How to Make the Litter or Recycling Can

In Design Space you can add words to be drawn onto your litter can like “trash” or graphics like the recycling icon. Make sure you attach all of the elements together before making it. As the print ends up very small, I suggest using Cricut Extra-Fine (.03) pens. While the basic pen set is great, I have the 30 Cricut Extra-Fine pen set so that I always have available any color I want to use.

While I found the recycle graphic below in Design Space, I usually add graphics cut from aluminum cans to my aluminum litter cans.

Fold back and then up the two sided that have the holes in them. Then fold inward along all of the other score lines.

Glue together the sides to form a square, leaving the top part open. Next, place glue on the 4 little side tabs and press the sides against them. Let dry.

Lastly, place glue on the top flaps to close.

How to Make the Soda Sign

I usually make the signs that I glue to the front of my buildings by cutting soda or beer logos out of aluminum cans using a round steel die that is just under 3/4″. I then attach the two sides together using a thin strip of can. Even if you are making your building out of cardboard or cardstock adding a little bit of shiny aluminum might be fun.

I did include a file with the correct size circles and a slightly long rectangular strip if you prefer to cut your sign out of cardstock. Due to copyright law Design Space doesn’t have any soda or beer logos, so you will need to download a picture from the internet. Upload the picture into Cricut Design Space as a cut and print file, then change the size so that it is the same as the circles I provided. Duplicate, as you need two sides to the sign.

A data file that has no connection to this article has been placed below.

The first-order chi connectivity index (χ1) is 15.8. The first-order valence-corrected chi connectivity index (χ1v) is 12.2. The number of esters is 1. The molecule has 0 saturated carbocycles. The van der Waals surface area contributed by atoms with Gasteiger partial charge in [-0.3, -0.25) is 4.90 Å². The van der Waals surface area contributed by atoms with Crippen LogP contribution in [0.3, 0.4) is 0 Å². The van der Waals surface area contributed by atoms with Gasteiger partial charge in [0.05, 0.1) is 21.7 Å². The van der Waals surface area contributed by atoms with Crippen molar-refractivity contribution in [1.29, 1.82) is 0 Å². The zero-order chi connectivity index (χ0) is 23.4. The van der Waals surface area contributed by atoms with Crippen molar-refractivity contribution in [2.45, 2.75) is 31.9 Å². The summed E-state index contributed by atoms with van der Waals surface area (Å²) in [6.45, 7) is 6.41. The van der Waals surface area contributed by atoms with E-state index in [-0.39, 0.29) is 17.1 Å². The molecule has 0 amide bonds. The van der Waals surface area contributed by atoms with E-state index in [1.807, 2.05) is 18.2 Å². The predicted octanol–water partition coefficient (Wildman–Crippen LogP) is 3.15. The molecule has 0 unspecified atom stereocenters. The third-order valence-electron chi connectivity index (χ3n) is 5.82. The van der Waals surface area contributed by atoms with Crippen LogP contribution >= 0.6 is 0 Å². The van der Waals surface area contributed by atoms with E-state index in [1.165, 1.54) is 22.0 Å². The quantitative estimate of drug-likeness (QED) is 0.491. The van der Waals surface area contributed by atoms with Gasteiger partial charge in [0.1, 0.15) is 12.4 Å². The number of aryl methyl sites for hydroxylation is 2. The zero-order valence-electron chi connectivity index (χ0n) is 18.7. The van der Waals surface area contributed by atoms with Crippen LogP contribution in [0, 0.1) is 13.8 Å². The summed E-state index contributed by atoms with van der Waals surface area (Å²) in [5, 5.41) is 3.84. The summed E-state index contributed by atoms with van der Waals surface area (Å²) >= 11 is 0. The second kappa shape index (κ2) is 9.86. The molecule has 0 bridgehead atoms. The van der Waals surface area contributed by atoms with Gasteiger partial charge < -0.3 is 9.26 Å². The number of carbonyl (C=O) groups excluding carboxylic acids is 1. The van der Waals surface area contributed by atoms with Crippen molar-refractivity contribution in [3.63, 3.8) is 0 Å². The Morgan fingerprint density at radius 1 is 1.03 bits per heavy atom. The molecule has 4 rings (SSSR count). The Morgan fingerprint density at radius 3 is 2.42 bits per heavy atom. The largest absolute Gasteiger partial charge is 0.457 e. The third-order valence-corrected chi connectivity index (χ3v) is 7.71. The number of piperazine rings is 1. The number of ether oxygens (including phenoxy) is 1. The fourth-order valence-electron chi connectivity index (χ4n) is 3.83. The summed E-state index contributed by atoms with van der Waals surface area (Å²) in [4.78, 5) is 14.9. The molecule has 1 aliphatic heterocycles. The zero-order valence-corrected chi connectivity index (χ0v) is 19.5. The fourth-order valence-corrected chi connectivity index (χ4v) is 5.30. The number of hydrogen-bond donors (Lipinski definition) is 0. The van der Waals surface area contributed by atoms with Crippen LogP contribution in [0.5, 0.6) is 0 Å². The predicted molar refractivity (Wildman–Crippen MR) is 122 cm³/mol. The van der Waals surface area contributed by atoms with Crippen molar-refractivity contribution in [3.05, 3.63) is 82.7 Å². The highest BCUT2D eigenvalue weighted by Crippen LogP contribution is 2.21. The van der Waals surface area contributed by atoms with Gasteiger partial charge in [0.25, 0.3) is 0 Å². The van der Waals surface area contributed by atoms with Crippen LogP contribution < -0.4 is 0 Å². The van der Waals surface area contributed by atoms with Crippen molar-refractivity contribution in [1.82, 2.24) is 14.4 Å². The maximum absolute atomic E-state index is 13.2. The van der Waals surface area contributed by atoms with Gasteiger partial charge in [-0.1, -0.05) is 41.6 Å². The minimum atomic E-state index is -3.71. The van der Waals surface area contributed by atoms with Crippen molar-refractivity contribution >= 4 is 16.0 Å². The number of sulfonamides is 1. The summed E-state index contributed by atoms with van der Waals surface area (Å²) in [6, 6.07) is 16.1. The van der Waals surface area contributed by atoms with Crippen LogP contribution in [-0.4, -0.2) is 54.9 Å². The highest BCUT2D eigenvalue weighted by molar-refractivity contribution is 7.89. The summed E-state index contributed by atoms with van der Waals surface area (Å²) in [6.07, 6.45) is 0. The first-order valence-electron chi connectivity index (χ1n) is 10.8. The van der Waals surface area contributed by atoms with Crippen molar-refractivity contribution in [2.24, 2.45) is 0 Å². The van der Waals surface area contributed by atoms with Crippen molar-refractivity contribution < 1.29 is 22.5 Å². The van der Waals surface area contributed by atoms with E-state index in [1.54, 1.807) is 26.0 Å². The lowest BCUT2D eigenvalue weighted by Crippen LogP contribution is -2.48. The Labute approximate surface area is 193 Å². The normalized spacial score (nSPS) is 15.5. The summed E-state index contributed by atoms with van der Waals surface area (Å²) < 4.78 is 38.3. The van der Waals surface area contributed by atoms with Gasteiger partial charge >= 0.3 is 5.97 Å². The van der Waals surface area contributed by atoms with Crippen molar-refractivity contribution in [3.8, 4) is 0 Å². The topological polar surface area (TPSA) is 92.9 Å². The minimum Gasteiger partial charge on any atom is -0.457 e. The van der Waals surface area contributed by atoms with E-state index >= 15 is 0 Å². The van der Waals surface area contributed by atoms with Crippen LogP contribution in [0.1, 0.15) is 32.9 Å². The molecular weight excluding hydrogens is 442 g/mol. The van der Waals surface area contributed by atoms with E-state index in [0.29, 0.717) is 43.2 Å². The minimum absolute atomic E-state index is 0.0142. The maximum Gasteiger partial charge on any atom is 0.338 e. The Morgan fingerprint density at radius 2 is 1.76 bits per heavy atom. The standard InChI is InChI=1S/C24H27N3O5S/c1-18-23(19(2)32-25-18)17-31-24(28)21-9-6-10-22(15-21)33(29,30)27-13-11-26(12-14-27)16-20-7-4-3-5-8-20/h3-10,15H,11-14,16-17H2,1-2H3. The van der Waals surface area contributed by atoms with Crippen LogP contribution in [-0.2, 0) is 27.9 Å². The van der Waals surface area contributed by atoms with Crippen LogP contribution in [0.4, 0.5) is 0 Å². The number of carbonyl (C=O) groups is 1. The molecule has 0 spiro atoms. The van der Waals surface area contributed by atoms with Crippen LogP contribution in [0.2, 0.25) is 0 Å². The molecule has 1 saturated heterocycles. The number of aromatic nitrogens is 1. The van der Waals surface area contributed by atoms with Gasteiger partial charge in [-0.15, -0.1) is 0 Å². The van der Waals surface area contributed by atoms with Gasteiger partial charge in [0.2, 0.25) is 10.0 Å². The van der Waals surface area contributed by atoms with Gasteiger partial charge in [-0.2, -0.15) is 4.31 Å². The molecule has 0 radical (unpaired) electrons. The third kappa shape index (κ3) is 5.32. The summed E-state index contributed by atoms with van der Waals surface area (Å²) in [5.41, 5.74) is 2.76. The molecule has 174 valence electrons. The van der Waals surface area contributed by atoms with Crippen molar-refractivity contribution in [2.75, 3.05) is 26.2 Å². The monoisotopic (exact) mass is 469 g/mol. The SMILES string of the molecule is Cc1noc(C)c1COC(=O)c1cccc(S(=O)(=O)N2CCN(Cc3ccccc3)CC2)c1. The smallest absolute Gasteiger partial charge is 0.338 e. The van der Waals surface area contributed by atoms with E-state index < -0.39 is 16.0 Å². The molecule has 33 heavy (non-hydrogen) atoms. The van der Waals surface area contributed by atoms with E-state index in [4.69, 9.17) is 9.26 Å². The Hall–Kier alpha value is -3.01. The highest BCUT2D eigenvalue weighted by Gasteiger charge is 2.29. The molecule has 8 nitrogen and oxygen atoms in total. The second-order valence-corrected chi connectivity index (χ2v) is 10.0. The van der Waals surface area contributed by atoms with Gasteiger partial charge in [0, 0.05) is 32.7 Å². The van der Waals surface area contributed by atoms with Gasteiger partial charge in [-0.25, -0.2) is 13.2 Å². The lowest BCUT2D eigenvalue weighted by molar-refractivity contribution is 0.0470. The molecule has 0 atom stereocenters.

Drag your logo design over one of the circles, highlight both the logo and the circle, and align to the center. Attach the logo and the circle together and then flatten.

You will then cut and print out the logo. When you send to the printer, leave the “add bleed” button checked. Everyone’s printer is different, but I also click the button to use my printer’s system dialog, and use an option I have called “vivid colors.” After you cut, you may want to use a sharpie to color the edges of the circles before gluing the pieces together. I will often print on glossy sticker paper instead of cardstock as I find the colors are more vivid.

Carefully place a thin line of glue around the edge of one of the circles, then wind the thin strip around it. I like to have the strip begin and end at the area I will glue onto the building so it doesn’t show. Trim off any excess strip. Place a thin line of glue around the edge of the strip, then add the second circle. This is where it gets tricky as you need to align the writing on both sides.

Enjoy adding the embellishments to your Take-Out restaurant! I would love to see your finished design. Please share a photo of it with me by emailing me at Jackie@acottageintheforest.com or tagging me (@acottageintheforest) on Instagram

FREE CUT FILES & PATTERN FOR THE TAKE-OUT EMBELLISHMENTS

Download the Take-Out Embellishments Pattern

Get the password for the library with the free Take-Out Embellishments pattern and SVG/DXF/PDF files here by filling out this form:

If you have any trouble subscribing please contact me at jackie@acottageintheforest.com

Save the Take-Out Embellishments to Your Favorite Pinterest Board!

2 thoughts on “3D Take-Out Embellishments”

  1. This looks like so much fun to put together. I will try my hand at this next summer. Right now, onto the abandoned mansion!!! I finally really got to know my cricut maker since March. (thanks Covid19, NOT). How did you learn to make your own svgs? You referenced Jennifer Maker a couple of times; was it through her classes? Thank you for sharing your files. Got to go and cut out that mansion!!!

    1. Yes, I took Jennifer Maker’s “A Cut Above” Course to learn how to make my own SVGs. The course is very good. If you take it, make sure you do all of the extra credit as it helps. I tried to learn Inkscape on my own but got very frustrated. Jennifer leads you through step by step with videos and lots of hands-on projects.